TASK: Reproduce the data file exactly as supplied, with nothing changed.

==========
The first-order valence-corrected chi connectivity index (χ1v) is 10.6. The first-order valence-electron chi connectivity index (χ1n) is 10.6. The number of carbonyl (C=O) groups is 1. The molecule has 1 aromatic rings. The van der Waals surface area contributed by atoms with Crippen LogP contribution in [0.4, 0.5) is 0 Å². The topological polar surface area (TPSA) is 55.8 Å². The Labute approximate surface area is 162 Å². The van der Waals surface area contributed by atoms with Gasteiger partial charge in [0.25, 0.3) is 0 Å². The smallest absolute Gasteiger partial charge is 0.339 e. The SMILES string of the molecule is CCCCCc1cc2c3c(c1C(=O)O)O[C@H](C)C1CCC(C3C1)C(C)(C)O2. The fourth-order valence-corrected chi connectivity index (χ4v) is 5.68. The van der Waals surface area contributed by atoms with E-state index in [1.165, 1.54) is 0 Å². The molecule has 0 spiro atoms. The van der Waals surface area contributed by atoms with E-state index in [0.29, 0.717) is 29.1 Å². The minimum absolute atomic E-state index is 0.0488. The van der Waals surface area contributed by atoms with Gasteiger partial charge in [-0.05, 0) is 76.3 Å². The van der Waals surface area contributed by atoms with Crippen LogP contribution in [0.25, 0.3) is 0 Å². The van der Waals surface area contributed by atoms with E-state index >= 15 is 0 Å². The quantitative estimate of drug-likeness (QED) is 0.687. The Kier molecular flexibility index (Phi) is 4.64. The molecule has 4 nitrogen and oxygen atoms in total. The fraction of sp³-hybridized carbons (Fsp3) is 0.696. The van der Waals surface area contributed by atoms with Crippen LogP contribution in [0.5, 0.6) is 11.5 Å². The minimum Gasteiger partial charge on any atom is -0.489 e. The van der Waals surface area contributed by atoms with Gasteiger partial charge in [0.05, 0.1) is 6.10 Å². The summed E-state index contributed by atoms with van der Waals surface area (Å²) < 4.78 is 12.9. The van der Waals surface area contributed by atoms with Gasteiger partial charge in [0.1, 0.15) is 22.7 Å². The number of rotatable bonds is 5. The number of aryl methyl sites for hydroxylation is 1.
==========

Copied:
The first-order valence-corrected chi connectivity index (χ1v) is 10.6. The first-order valence-electron chi connectivity index (χ1n) is 10.6. The number of carbonyl (C=O) groups is 1. The molecule has 1 aromatic rings. The van der Waals surface area contributed by atoms with Crippen LogP contribution in [0.4, 0.5) is 0 Å². The topological polar surface area (TPSA) is 55.8 Å². The Labute approximate surface area is 162 Å². The van der Waals surface area contributed by atoms with Gasteiger partial charge in [0.25, 0.3) is 0 Å². The smallest absolute Gasteiger partial charge is 0.339 e. The SMILES string of the molecule is CCCCCc1cc2c3c(c1C(=O)O)O[C@H](C)C1CCC(C3C1)C(C)(C)O2. The fourth-order valence-corrected chi connectivity index (χ4v) is 5.68. The van der Waals surface area contributed by atoms with E-state index in [1.165, 1.54) is 0 Å². The molecule has 0 spiro atoms. The van der Waals surface area contributed by atoms with E-state index in [0.29, 0.717) is 29.1 Å². The minimum absolute atomic E-state index is 0.0488. The van der Waals surface area contributed by atoms with Gasteiger partial charge in [-0.05, 0) is 76.3 Å². The van der Waals surface area contributed by atoms with Crippen LogP contribution in [0.25, 0.3) is 0 Å². The van der Waals surface area contributed by atoms with E-state index >= 15 is 0 Å². The quantitative estimate of drug-likeness (QED) is 0.687. The Kier molecular flexibility index (Phi) is 4.64. The molecule has 4 nitrogen and oxygen atoms in total. The fraction of sp³-hybridized carbons (Fsp3) is 0.696. The van der Waals surface area contributed by atoms with Crippen LogP contribution in [0.5, 0.6) is 11.5 Å². The minimum Gasteiger partial charge on any atom is -0.489 e. The van der Waals surface area contributed by atoms with Gasteiger partial charge in [0.05, 0.1) is 6.10 Å². The summed E-state index contributed by atoms with van der Waals surface area (Å²) < 4.78 is 12.9. The van der Waals surface area contributed by atoms with Gasteiger partial charge in [0.1, 0.15) is 22.7 Å². The number of rotatable bonds is 5. The number of aryl methyl sites for hydroxylation is 1.